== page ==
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Phuket Gardening: The ‘who’s hue’ of ornamental leaves



PHUKET: Foliage plants, as we noted last week, are cultivated mainly for their ornamental leaves. But such a bald statement requires qualification. After all, many flowering plants also have attractive foliage, and this is especially true in the tropics where the tendency is for most leaves to be evergreen and glossy. Nor am I thinking of foliage plants, which originate in the forest understorey, and which feature primarily as tropical container plants – both outdoor or indoor.

Indeed, if these are to be effective in open gardens, they will need not only regular irrigation, but a carefully chosen position in filtered or deep shade.

Such plants – aglaonemas, dieffenbachias, anthuriums, philodendrons, the whole family of ferns, are not my concern today. They have been given plenty of space elsewhere.

Rather, I am talking about foliage plants that can and do grow cheek by jowl with flowering shrubs, plants that can provide a backdrop to rioting blossom, and can add a contrasting range of interesting textures and shapes to flower beds. In the case of variegated or multi-hued foliage plants, they will also add year-round color, particularly when other flowering shrubs are on strike.

It was for this reason that I opened the account last time around with acalypha wilkesiana, with its splendidly multicolored leaves. Though it is related to A hispida (the chenille plant), with its long tassels of red blooms, wilkesiana is grown entirely for its foliage. Combinations include bronzy green mottled with red and purple, yellow and green edged with purple, stippled red and orange.

So colorful are the masses of crinkly leaves that acalypha will outdo many flowering shrubs.

Jacob’s Coat or copper leaf is, moreover, shrubby and compact, and will certainly survive in full sun. Indeed, when established, it may reach five or six feet and will provide a certain amount of shelter for smaller plants. It is amenable to clipping, and Thais often use it as a hedge or low barrier. A newish variety, with mostly deep crimson and bronze leaves, is proving popular. It is fairly tolerant of dry conditions.

Another Thai favorite, though totally different in appearance from Jacob’s coat, is cordyline terminalis. Often referred to as the croton, its large, glossy leaves sprout from a single erect stem. Leathery and deeply veined, they come in a remarkable spectrum of colors. Like most variegated plants, this one probably began life as an all-green form and only gradually developed the huge range of variations we see today.

There are many leaf shapes, varying from long, narrow, lance-shaped ones as in the varieties “Stoplight” and “Yellow Johanna Coppinger” to the larger ovate foliage of the orange and red “Chief”, or the widely grown green and yellow “Stewartii”. Some have smooth margins, others have lobed edges. It is not hard to see why this plant was a sensation when it first arrived in Western drawing rooms; nowadays, however, it is grown in the tropics mainly as a spectacular garden plant where it can achieve the dimensions of a small tree.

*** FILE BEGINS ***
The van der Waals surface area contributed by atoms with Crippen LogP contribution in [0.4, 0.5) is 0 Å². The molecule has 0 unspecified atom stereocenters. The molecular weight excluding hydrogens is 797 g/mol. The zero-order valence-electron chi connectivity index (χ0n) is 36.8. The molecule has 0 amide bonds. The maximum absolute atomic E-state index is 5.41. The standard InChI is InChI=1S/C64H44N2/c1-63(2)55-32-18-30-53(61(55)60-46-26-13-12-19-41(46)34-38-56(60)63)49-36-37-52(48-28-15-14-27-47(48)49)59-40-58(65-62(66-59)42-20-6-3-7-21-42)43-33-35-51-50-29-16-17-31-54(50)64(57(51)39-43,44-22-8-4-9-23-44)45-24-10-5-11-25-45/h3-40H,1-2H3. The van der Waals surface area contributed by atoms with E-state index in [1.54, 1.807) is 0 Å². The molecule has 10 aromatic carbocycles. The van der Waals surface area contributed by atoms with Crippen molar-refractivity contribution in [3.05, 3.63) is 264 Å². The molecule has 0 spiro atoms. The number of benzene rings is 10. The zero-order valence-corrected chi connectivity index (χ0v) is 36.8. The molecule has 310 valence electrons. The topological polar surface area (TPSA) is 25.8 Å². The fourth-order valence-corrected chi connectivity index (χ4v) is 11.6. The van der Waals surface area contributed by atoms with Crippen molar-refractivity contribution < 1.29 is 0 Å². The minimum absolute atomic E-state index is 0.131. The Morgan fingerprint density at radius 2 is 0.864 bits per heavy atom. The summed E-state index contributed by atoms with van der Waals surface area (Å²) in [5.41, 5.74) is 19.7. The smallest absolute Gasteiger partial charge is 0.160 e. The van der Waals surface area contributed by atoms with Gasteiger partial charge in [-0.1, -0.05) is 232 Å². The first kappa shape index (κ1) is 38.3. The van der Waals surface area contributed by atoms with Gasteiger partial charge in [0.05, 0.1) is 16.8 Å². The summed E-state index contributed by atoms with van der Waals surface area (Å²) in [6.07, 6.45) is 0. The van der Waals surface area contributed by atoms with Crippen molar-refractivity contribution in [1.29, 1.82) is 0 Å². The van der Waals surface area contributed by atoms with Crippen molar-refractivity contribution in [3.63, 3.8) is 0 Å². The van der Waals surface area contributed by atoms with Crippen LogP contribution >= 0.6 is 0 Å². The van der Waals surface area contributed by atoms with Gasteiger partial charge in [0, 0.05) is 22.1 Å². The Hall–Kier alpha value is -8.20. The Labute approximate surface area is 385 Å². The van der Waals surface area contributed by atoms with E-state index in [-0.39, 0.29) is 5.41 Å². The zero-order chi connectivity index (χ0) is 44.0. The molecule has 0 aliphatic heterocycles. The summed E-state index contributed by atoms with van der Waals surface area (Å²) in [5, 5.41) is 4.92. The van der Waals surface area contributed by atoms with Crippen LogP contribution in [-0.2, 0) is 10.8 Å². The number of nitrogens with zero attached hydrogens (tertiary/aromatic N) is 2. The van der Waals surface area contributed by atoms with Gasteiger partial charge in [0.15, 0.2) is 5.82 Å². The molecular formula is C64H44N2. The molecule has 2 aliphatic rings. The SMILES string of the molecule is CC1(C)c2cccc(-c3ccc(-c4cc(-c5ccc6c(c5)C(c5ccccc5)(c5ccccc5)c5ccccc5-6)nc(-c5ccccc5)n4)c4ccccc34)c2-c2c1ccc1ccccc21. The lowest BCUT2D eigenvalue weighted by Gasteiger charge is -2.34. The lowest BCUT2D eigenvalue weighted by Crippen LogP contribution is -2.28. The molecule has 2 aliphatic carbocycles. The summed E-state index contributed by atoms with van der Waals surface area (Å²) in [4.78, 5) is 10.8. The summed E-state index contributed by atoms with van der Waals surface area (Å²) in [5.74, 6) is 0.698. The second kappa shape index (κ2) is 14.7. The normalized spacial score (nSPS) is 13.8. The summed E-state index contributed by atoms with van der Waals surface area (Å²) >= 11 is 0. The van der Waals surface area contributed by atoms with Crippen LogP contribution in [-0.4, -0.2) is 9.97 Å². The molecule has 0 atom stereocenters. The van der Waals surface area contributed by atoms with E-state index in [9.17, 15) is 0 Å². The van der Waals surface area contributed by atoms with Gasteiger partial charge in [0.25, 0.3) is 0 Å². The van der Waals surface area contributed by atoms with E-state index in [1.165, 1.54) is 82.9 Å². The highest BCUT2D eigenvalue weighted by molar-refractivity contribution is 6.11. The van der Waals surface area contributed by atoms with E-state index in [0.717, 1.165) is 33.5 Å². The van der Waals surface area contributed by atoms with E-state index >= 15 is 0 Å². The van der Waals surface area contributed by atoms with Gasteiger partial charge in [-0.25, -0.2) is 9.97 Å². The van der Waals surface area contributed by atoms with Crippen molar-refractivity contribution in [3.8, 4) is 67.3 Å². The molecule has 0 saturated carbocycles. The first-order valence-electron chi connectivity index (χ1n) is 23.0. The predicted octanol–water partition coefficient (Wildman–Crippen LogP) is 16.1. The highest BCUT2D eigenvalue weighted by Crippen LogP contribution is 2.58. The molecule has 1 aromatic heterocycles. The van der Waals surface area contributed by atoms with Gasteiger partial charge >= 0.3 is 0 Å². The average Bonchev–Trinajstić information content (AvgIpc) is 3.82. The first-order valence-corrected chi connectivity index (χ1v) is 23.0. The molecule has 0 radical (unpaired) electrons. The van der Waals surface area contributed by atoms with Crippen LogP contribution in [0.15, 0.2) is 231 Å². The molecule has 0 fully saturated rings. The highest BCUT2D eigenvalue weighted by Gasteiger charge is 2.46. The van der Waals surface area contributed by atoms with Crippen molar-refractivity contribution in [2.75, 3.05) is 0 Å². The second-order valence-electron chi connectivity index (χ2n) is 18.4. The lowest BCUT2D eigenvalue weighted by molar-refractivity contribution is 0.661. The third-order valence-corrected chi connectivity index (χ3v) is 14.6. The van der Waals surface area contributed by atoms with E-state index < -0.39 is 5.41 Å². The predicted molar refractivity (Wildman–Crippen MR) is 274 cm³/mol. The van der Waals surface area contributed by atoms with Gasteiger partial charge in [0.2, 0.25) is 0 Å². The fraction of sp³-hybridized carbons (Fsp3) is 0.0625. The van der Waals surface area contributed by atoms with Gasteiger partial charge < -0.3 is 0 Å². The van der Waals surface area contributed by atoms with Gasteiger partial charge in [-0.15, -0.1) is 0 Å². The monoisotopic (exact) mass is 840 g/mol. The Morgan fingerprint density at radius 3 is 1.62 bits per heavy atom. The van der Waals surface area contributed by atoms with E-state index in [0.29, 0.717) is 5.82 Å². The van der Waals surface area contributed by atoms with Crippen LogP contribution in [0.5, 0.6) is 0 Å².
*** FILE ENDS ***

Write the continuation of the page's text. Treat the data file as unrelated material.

It looks particularly effective in group plantings, or as a backdrop to a border with smaller plants in front. While the croton approves of well-drained soil and plenty of sun, it will soon show its displeasure by drooping its leaves if it lacks adequate water.

Prolonged drought will cause the lower ones to drop off, giving the plant a rather gaunt appearance. And it will need feeding. It will certainly grace a container outdoors, and with regular watering and feeding will grow to a height of several feet.

Despite its earlier popularity as a house plant, the codiaeum does not enjoy air-conditioning and deep shade. Better in the open air.

Tip of the week – Garden pests: Caterpillars
Unlike many pests, caterpillars are normally visible. The larvae or grubs of butterflies, moths and some beetles, they feed voraciously on chosen plants.

Normally they hide under the foliage and consume the leaves from below, but they will also attack young shoots. Their attacks, rarely terminal, are nonetheless disfiguring, and it may take plants time to recover.

Caterpillars are especially common in gardens because adult insects can find a range of host plants on which to lay their eggs.

The dilemma? Do you kill them, or put up with their ravages, knowing that attractive butterflies and moths will later populate your patch?

Personally, I try to keep them, especially ones which will turn into hawk moths or varieties of monarch butterflies.

Shrubs of the apocynaceae genus are favorite targets. Also Indian milkweed. Do not handle hairy caterpillars. They can produce a nasty skin rash. Instead, cut off the affected shoot.If you have a question or a garden that you would like featured, you can email the author here.

Keep checking our online Phuket Lifestyle pages or join our Facebook fan page for regular gardening features and tips.

— Patrick Campbell


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Archiving articles from the Phuket Gazette circa 1998 - 2017. View the Phuket Gazette online archive and Digital Gazette PDF Prints.

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